Beyond Meat shares soared today on the heels of an announcement that Walmart is beefing up its relationship with the purveyor of meatless protein patties, sausages, and balls.
900 stores will now be stocking Beyond Meat’s hot Italian sausages and its party packs of beefless burgers — those grilling delectations for the omnivores, vegetarians and vegans who no longer want to ask “Where’s the beef?”
Beyond Meat’s increased distribution at Walmart stores is the second jump in production over the past year and part of the company’s efforts to lock down the market for plant-based meat substitutes.
During a visit to India in 2014, Amazon chief executive Jeff Bezos made a splashy announcement: His firm was investing $2 billion in the South Asian nation, just a year after beginning operations in the country.
Amazon’s announcement underscored how far India had come to open up to foreign firms. The nation, which had largely kept doors shut to international giants between its independence in 1947 to liberalization in 1991, has slowly transformed itself into the world’s largest open market.
In a televised interview in 2014, Bezos said that there was a perception about India not being an easy place to do business. …
LabCorp has now become the first company to receive approval to sell its COVID-19 test kit over-the-counter without a prescription, according to a statement from the company.
One of the largest diagnostics testing companies in the U.S., LabCorp could be a significant competitor to companies like EverlyWell, which received approvals for its at-home testing kits in May; MyLab Box, which announced a partnership with Walmart earlier this week to sell COVID-19 test kits with the giant retailer; or LetsGetChecked, which has its own at-home test.
LabCorp was actually the first company to receive approval from the FDA for its …
Walmart+, the retailer’s lower cost alternative to Amazon Prime offering same-day delivery of groceries and other items, is making its service more appealing with today’s launch of a new perk. The company says that starting on Friday, December 4, it will remove the $35 shipping minimum on orders from Walmart.com for its members. However, this doesn’t apply to the same-day orders of groceries or other items fulfilled by Walmart stores, but rather online shopping where orders are placed through Walmart’s traditional e-commerce channels.
That means there’s no longer a minimum order requirement on the next-day and …
The last time we wrote about JoyRun, it was raising $10 million. Today, the Bay Area startup has some very different news to share, as it becomes part of Walmart as Walmart has purchased select assets in a bid to enhance its supply chain. The mega-retailer announced today that it has acquired “select assets – including the talent, technology platform and IP” from the company, in a bid to incorporate its peer-to-peer food and drink delivery service into its own last-mile logistics.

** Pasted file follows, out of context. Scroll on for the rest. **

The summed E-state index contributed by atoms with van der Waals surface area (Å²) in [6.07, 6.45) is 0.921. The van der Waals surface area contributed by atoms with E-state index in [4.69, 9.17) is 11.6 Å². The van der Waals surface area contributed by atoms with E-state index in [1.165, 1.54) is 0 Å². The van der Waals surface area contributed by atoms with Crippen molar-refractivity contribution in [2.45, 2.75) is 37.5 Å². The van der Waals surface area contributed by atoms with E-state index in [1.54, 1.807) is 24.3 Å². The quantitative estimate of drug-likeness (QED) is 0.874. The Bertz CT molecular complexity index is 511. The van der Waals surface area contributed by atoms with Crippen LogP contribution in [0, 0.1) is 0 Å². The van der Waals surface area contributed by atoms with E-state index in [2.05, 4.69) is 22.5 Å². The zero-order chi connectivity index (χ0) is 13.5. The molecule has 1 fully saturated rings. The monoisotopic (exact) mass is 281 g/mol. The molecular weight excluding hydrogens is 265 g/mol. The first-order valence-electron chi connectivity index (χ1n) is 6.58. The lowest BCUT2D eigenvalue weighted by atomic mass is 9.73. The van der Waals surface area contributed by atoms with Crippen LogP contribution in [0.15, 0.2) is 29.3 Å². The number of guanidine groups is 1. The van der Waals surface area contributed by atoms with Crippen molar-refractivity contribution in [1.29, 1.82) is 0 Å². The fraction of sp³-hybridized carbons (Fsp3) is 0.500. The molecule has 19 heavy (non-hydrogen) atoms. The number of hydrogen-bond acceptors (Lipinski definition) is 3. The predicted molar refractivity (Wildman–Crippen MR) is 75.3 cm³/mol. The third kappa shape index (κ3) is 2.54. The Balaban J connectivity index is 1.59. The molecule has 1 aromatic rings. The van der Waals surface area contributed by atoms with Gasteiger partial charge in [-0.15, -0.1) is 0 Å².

Walmart EVP Srini Venkatesan notes that the app has amassed a network of 540 third-party merchant partners and north of 30,000 people who have delivered goods with the service since its launch half-a-decade ago. JoyRun’s service is a bit of twist on more standard delivery apps like Seamless and Uber Eats.
As we described it back in 2017, “The company’s app lets people find out who, nearby, is already heading out to a restaurant that they like, then tack on an order of their own.” It will be interesting to see how Walmart integrates this technology into its existing chain, though from the sound it, Walmart would essentially be relying on non-professionals to delivery goods like groceries.
The system would likely operate in a manner like Amazon Flex — a kind of Uber/Lyft gig economy-style approach to delivery.
“This acquisition allows us to further augment our team and ongoing efforts to explore even more ways to deliver for customers in the future,” Venkatesan adds. “For instance, Runners could complement our SPARK program and 3rd Party delivery providers. Our goal is to deliver as quickly and efficiently as possible.”
Walmart expects the deal to close “in the coming weeks,” which will incorporate JoyRun into its Supply Chain Technology team. Terms of the deal were not disclosed.
Reliance Retail has acquired a majority stake in furniture and decor platform Urban Ladder, making a broader push into e-commerce as the largest retail chain in India gears up to fight Amazon and Flipkart.
In a filing to the local stock exchange, Reliance Retail said it had acquired a 96% stake in Urban Ladder for about $24.43 million. The Indian retail giant, which retains the option to acquire the remainder stake in the seven-and-a-half-years-old startup, said it has proposed to invest up to $10.06 million more in Urban Ladder by December 2023.
The startup had raised about $115 million from Sequoia Capital, SAIF Partners, Steadview Capital, and MIT and other investors, according to Crunchbase and Tracxn. In the financial year that ended in March, the Indian startup reported a loss of $6.63 million on a turnover of $58.2 million.
Reliance Retail said (PDF) the investment “will further enable the group’s digital and new commerce initiatives and widen the bouquet of consumer products provided by the group, while enhancing user engagement and experience across its retail offerings.”
In a new filing, TikTok’s parent company ByteDance asked the federal appeals court to vacate the United States government order forcing it to sell the app’s American operations.